WASHINGTON -- The federal court system is slowly moving its paper-choked courthouses into the electronic world, making it easier for lawyers and the public to read and file legal cases. But this wider and easier access is leaving the poor behind.
The federal courts last month began allowing the public to read criminal case files over the Internet. Six years ago, administrators began scanning documents from civil and bankruptcy cases into a new computer system developed at the prodding of a clerk in Cleveland who had to use a parking garage to file an avalanche of asbestos damage lawsuits.
No one mourns the end of a paper system where the lone copy of each case file was available only when the court clerk's office was open and a judge was not using it. Everyone applauds an electronic system that allows cases to be filed any time, and case files to be read at any hour, from any location by anyone interested.
Although no one has estimated the nationwide savings, District Court Clerk Patricia L. Brune in Kansas City said she uses one-10th the file space that paper required. Despite its largest workload ever, the office is able to check that every document is filed correctly, even with 11 staff vacancies. "Before . . . we were overrun just moving paper," Brune said.
Now, 26 of 94 US district courts, including the one in Boston, and 60 of 90 bankruptcy courts use the electronic system for some or all files. Appellate courts will convert next year. More than 10 million federal cases are stored on computers instead of paper and more than 40,000 attorneys have filed documents over the Internet.
But advocates for poor people say little has been done to help those who cannot afford a computer or Internet access or the 7 cents per page charged for reading court records over the Internet.
The "plan seems to make no provision for self-represented litigants," particularly the poor, said Ronald W. Staudt, law professor at Chicago-Kent College of Law.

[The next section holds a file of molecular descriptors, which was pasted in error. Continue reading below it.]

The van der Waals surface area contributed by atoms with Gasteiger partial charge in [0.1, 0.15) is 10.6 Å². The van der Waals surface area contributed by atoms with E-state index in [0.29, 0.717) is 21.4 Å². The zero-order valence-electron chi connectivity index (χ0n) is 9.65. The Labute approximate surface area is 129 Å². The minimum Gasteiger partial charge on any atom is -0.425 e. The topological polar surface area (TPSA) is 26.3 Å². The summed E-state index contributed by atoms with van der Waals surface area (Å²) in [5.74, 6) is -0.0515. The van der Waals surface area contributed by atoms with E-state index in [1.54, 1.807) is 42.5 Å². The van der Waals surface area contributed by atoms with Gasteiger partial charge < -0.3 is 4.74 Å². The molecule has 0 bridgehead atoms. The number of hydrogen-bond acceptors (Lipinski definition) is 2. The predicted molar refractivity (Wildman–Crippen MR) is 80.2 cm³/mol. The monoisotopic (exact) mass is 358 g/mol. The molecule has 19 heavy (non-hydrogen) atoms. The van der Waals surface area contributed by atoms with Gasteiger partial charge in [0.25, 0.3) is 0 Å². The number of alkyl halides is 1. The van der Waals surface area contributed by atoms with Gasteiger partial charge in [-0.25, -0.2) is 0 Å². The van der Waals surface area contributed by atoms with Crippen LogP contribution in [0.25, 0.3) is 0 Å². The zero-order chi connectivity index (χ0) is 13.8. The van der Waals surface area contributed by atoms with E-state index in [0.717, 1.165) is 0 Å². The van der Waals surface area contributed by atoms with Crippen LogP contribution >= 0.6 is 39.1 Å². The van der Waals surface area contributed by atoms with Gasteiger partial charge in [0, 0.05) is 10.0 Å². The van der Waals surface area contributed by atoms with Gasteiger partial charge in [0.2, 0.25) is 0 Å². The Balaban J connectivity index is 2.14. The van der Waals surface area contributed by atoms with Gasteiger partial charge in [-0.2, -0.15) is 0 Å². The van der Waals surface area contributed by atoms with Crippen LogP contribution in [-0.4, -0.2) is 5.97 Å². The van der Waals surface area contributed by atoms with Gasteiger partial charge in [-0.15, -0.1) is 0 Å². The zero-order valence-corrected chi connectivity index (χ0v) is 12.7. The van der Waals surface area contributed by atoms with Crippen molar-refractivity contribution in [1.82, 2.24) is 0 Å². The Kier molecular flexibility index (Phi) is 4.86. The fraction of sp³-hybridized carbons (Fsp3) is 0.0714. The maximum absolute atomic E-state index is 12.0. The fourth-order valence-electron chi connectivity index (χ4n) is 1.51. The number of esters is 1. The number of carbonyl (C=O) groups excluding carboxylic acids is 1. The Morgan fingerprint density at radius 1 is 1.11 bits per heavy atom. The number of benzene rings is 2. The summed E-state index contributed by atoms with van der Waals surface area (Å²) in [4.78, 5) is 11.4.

The US District Court in Washington brags on its website that all pending civil cases will be converted to electronic files by Oct. 27. "Thereafter, all filings must be made electronically," it said. But that's not true.
"We just can't require electronic filing by paupers," acknowledged Shelly Snook, aide to Chief Judge Thomas F. Hogan. Pauper cases still will be filed on paper and scanned into the system by clerks here, and at other federal electronic courthouses.
"How quickly will that be done?" asked A.J. Kramer, federal public defender in Washington. "When the other party files or the judge rules, how will word be given to the poor litigant?"
Kramer said his office, which represents the poor in criminal cases, is ready for electronic filing, but in civil cases poor people would not have the access others do. Studies show legal aid reaches only 20 to 30 percent of poor people who need it in civil cases.
The federal system cannot say how many poor litigants will be affected. It does not count pauper cases, where filing fees are waived.
Inmates filed one-fifth of nearly 275,000 federal civil cases last year; most were paupers. About half the 58,000 appeals were filed by people without lawyers; not all were paupers, but 16,000 inmates who filed civil appeals without lawyers probably were.
Federal inmates use computers in education or work programs and, like state inmates, are barred from using the Internet.